Roaches found everywhere!

Cockroaches are insects of the order Blattodea, which also includes termites. Currently, 4600 species and over 460 genera are described worldwide. They are an ancient group, dating back at least as far as the Carboniferous period, some 320 million years ago. Cockroaches are somewhat generalized insects without special adaptations like the sucking mouthparts of aphids and other true bugs; they have chewing mouthparts and are likely among the most primitive of living neopteran insects. They are common and hardy insects and can tolerate a wide range of environments from Arctic cold to tropical heat. Most species of cockroach are about the size of a thumbnail, but several species are bigger. They have a relatively small head and a broad, flattened body, and most species are reddish-brown to dark brown. They have large compound eyes, two ocelli, and long, flexible antennae. The mouthparts are on the underside of the head and include generalized chewing mandibles, salivary glands and various touch and taste receptors.

Cockroaches are one stubborn species of insects to eradicate. They show a fascinating and unbelievable knack for survival against all odds that is almost enviable. And they are not just in our houses but everywhere, where they can find food. Cockroaches cause damage in the following ways:

Feeding Damage: One of the earliest and most easily disregarded signs of cockroach damage is the signs of feeding. Most roaches infesting homes chew on starchy items. Furthermore, cockroaches love to live in areas that are particularly damp or dark. The German cockroach feeds on books and their bindings thereby destroying them. These cockroaches are also very fond of starchy food like cereal, sugary substances, and meat products. The larger roaches usually prefer chewing on paper products, thus destroying them in the process. In addition, the fecal material from feeding can contaminate food and stain other products.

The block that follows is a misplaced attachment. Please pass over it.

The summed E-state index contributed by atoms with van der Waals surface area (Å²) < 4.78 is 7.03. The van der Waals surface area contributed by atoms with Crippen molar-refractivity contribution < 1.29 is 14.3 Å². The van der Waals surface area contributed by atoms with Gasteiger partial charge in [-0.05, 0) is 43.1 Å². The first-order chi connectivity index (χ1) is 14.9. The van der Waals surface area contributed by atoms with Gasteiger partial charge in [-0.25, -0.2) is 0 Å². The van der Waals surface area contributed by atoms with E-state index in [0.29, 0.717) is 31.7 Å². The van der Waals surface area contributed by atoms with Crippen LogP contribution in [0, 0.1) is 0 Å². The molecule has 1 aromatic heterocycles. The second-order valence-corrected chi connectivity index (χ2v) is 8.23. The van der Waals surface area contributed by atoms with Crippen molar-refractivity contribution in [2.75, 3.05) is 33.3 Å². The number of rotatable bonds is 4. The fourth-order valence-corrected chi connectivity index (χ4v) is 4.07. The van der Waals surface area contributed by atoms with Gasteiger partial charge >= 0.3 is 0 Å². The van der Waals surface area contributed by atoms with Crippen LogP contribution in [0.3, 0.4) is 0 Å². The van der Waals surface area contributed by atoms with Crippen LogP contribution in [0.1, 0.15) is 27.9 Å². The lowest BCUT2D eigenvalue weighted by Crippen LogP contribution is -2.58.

Disease Transmission: Cockroaches transmit numerous diseases. Cockroaches produce secretions that can affect the flavor of various foods and have also been implicated in the transmission of diseases. Disease-producing organisms such as bacteria, protozoa, and viruses have been found in cockroach bodies. Different forms of gastroenteritis (food poisoning, dysentery, diarrhea, etc.) appear to be the principal diseases transmitted by these cockroaches. These disease-causing organisms are carried on the legs and bodies of cockroaches and are deposited on food and utensils as cockroaches forage.

Allergies: A host of studies recognize cockroaches and their byproducts as strong indoor allergenic agents. Since the prevalence of asthma in children has been increasing steadily over the years, the need to control cockroaches is more important than ever. An increased exposure to cockroach allergens is one key factor responsible for the higher prevalence of asthma in poor urban areas.

Let us look at some evidence of damage by these cockroaches worldwide

  • Cockroach infestation forces temporary closure of Burbank restaurant
    March 30 2017, Los Angeles Daily News, USA
  • Sewage discharge, cockroach, rodent infestations force temporary closures at 8 San Fernando Valley restaurants
    February 20 2017, Los Angeles Daily News, USA
  • Cockroach ‘infestation’ discovered at hospital